Young encountered considerable difficulty finding another lawyer willing to represent her. She testified, “no one would touch it,” and that “[e]verybody that I went to and showed the information, showed them all the documents, they would not take it.” Although she eventually found a lawyer who was willing to take her case and who actually filed a suit on her behalf in 2003, the lawyer later advised her against pursuing the action in light of the dismissal of her Title VII claim and subsequent rulings by the federal district court that the new action was substantively identical to that case and subject to dismissal upon BellSouth's affirmative defenses of res judicata, collateral estoppels, and laches.
Young subsequently voluntarily dismissed the 2003 lawsuit with prejudice on November 24, 2004, and brought a malpractice suit against Becker & Poliakoff for its handling of her 2001 employment discrimination suit against BellSouth.
Becker & Poliakoff argues that the trial court abused its discretion by not granting its motion for directed verdict because the evidence did not establish that Becker & Poliakoff caused Young to lose the ability to proceed with her discrimination claims against BellSouth. The firm maintains that Young unilaterally, intentionally and voluntarily abandoned her discrimination suit against BellSouth, despite the viability of her claims, thereby precluding any action against Becker & Poliakoff for legal malpractice. Specifically, Becker & Poliakoff argues that Young's FCRA, § 1981, and state negligence claims could have been pursued even after her Title VII and FCRA claims were dismissed.
“The standard of review on appeal of the trial court's ruling on a motion for directed verdict is de novo.” Martin Cnty. v. Polivka Paving, Inc., 44 So.3d 126, 131 (Fla. 4th DCA 2010) (quoting Fina v. Hennarichs, 19 So.3d 1081, 1084 (Fla. 4th DCA 2009)). Further, “[w]hen an appellate court reviews the trial court's denial of a motion for directed verdict, it must ‘view the evidence and all inferences in a light most favorable to the non-movant, and should reverse if no proper view of the evidence could sustain a verdict in favor of the non-movant.’ “ Conrad v. Young, 10 So.3d 1154, 1157–58 (Fla. 4th DCA 2009) (quoting Weinstein Design Group, Inc. v. Fielder, 884 So.2d 990, 997 (Fla. 4th DCA 2004)).
Becker & Poliakoff relies on Chipman v. Chonin, 597 So.2d 363, 364 (Fla. 3d DCA 1992), for the general principle that “[a] party cannot recover damages for legal malpractice unless it is shown that the lawyer neglected a reasonable duty which was the proximate cause of the client's loss.” The law firm argues that Young did not establish that she was prevented from proceeding on her employment discrimination claims by its actions and thus failed to establish damages proximately caused by its alleged negligence. We disagree.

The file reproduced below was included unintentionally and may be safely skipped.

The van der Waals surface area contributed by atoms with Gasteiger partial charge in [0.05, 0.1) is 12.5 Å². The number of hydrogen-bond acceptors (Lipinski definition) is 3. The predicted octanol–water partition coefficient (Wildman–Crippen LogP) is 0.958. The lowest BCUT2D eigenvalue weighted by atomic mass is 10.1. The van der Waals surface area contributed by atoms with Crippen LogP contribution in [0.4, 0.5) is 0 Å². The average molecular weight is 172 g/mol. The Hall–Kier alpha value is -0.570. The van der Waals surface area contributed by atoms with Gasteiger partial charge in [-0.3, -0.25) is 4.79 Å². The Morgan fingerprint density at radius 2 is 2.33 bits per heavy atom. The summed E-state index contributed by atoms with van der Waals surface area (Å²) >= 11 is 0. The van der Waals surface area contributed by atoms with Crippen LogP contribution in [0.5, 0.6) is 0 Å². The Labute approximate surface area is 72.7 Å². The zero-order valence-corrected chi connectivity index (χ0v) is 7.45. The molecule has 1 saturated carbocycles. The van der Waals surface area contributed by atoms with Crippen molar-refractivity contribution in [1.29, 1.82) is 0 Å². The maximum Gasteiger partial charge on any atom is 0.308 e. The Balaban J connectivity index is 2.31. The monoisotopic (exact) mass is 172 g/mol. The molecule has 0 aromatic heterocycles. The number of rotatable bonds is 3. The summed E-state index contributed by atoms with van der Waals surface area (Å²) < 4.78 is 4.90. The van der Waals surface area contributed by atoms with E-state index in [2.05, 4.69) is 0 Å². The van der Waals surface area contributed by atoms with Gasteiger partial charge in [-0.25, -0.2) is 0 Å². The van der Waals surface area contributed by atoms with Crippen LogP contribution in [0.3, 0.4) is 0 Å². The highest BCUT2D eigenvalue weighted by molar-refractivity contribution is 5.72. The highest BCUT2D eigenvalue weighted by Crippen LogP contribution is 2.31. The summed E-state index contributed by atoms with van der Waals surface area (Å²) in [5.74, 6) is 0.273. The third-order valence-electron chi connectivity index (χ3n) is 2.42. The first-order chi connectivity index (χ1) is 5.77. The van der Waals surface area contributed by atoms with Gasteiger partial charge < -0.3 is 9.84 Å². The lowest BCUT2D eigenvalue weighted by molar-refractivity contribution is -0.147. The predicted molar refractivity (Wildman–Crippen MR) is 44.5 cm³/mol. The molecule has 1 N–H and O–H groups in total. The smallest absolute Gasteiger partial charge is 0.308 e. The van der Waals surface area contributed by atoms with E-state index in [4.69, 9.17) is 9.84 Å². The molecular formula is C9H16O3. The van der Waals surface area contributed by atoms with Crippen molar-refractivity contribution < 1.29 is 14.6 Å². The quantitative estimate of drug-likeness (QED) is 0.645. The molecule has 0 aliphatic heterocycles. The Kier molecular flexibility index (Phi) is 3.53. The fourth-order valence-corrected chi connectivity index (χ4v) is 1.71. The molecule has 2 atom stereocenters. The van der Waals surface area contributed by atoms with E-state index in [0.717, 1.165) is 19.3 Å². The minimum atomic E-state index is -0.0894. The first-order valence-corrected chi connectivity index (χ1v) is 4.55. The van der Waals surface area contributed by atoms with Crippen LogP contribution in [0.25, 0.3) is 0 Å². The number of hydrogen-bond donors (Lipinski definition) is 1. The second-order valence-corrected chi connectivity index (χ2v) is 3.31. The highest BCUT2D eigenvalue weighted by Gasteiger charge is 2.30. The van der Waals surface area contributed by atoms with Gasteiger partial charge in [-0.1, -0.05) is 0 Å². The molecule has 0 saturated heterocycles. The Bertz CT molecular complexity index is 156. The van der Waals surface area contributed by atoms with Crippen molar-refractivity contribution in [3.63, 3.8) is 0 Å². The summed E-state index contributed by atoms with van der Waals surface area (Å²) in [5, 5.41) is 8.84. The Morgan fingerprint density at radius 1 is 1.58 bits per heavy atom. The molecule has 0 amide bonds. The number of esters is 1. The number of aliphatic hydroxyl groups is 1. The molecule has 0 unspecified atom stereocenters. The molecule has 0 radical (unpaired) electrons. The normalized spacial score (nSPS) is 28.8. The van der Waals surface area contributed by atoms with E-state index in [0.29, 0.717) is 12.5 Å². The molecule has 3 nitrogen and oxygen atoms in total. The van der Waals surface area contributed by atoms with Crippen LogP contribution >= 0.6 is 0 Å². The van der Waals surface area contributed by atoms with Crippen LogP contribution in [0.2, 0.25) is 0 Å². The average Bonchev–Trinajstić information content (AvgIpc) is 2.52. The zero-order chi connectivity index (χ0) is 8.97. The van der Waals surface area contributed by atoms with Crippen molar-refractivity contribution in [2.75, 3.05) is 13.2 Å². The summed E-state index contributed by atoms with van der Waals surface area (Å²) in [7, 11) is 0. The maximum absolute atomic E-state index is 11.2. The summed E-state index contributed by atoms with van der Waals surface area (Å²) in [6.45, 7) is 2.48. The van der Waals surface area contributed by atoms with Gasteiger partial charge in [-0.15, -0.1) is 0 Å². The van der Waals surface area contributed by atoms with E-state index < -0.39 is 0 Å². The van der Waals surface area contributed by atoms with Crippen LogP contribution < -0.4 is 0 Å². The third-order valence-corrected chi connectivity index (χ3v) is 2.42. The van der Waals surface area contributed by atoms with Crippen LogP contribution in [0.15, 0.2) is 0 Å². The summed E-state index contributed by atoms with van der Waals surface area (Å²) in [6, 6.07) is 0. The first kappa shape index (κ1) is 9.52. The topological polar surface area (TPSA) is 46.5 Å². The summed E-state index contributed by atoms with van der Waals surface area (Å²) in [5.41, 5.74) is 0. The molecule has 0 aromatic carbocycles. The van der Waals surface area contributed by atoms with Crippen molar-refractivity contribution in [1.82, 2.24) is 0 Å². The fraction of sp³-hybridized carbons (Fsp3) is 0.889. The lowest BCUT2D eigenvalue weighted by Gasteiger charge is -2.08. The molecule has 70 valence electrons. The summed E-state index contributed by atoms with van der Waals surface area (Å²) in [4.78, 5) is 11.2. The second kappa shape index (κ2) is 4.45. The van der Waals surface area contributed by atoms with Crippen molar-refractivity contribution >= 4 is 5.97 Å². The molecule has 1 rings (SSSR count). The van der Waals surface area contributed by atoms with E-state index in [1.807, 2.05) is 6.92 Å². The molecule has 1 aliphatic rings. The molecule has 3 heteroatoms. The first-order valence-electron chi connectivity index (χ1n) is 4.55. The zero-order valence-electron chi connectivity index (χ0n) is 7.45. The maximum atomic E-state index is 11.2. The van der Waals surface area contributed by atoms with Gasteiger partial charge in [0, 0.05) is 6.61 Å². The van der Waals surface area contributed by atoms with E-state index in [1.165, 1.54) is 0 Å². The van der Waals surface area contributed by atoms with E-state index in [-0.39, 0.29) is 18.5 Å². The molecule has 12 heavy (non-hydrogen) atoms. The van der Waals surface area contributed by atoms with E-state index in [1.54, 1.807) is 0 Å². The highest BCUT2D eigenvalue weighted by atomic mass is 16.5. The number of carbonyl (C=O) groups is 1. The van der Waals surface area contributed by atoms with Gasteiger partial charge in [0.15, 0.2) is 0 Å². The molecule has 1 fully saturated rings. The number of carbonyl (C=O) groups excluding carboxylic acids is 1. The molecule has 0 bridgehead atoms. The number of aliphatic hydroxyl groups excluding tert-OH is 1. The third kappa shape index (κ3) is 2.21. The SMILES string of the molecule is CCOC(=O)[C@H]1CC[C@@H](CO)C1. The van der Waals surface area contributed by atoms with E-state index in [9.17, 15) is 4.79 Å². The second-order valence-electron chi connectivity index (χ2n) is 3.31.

“The circumstances in which a client's subsequent actions constitute an abandonment of a legal malpractice claim, as a matter of law, are very narrow.” Lenahan v. Russell L. Forkey, P.A., 702 So.2d 610, 611 (Fla. 4th DCA 1997). In Lenahan, we held that a client's dismissal of an underlying lawsuit in Virginia did not entitle an attorney to summary judgment in a malpractice suit in Florida where there were genuine issues of material fact as to whether the attorney's representation of the client precluded the client from prevailing in the Virginia lawsuit.
Taking the evidence in the light most favorable to Young, we find that the circumstances of this case demonstrate that Young did not abandon her legal malpractice claim. The federal district court dismissed both the Title VII and FCRA claims with prejudice. Those claims were dual-filed with the EEOC and the Florida Commission on Human Relations (“FCHR”) and traveled together. See Woodham v. Blue Cross and Blue Shield of Fla., Inc., 829 So.2d 891, 893 (Fla .2002) (explaining that pursuant to the EEOC/FCHR workshare agreement and each agency designates the other as its agent for purposes of receiving, investigating, and filing charges, and a claimant's filing with the EEOC automatically operates as a dual-filing with the FCHR). The evidence showed that the district court's dismissal of these claims was due to Becker & Poliakoff's mistake in failing to attach the January 31, 2001 right-to-sue letter to the complaint it filed on May 1, 2001. The firm did not seek leave to amend the complaint, appeal the dismissal, or take other corrective action. Thus, Young's opportunity to bring a successful Title VII or FCRA claim was permanently and irreparably lost by the law firm's actions and inaction. Further, the firm's failure to take any prompt action following the dismissal without prejudice of Young's § 1981 and state negligence claims subjected these claims to affirmative defenses, such as laches.
Young introduced sufficient evidence to demonstrate that her voluntary dismissal of the later-filed 2003 suit did not constitute an abandonment or waiver of her claims and did not cause her loss. Rather, her employment discrimination claims, all of which arose out of the same operative facts as those alleged in her 2001 complaint, were severely damaged, if not destroyed, by defenses available to, and actually raised by, BellSouth. These included affirmative defenses of res judicata, collateral estoppel, laches, and the rule against splitting causes of action. Indeed, Young testified that she could not find a lawyer to maintain her employment discrimination claims because their legal viability and economic value had been lost or substantially diminished by the federal district court's dismissal of her claims in 2001. Under these facts and circumstances, and viewing the evidence and all inferences in a light most favorable to Young, we cannot find that Young abandoned or waived her claims or that Becker & Poliakoff's mishandling of her case could have been corrected by pursuit of the second suit. Accordingly, we conclude that the trial court properly denied the motion for directed verdict.
II. Impeachment Evidence of Thomas Romeo's Disbarment
Becker & Poliakoff next argues on cross-appeal that the trial court erred in not allowing it to impeach Thomas Romeo during cross-examination with evidence of his disbarment from law practice. We disagree and affirm on this point. Evidence that Romeo was disbarred was properly excluded by the trial judge due to its lack of relevance and unfairly prejudicial effect.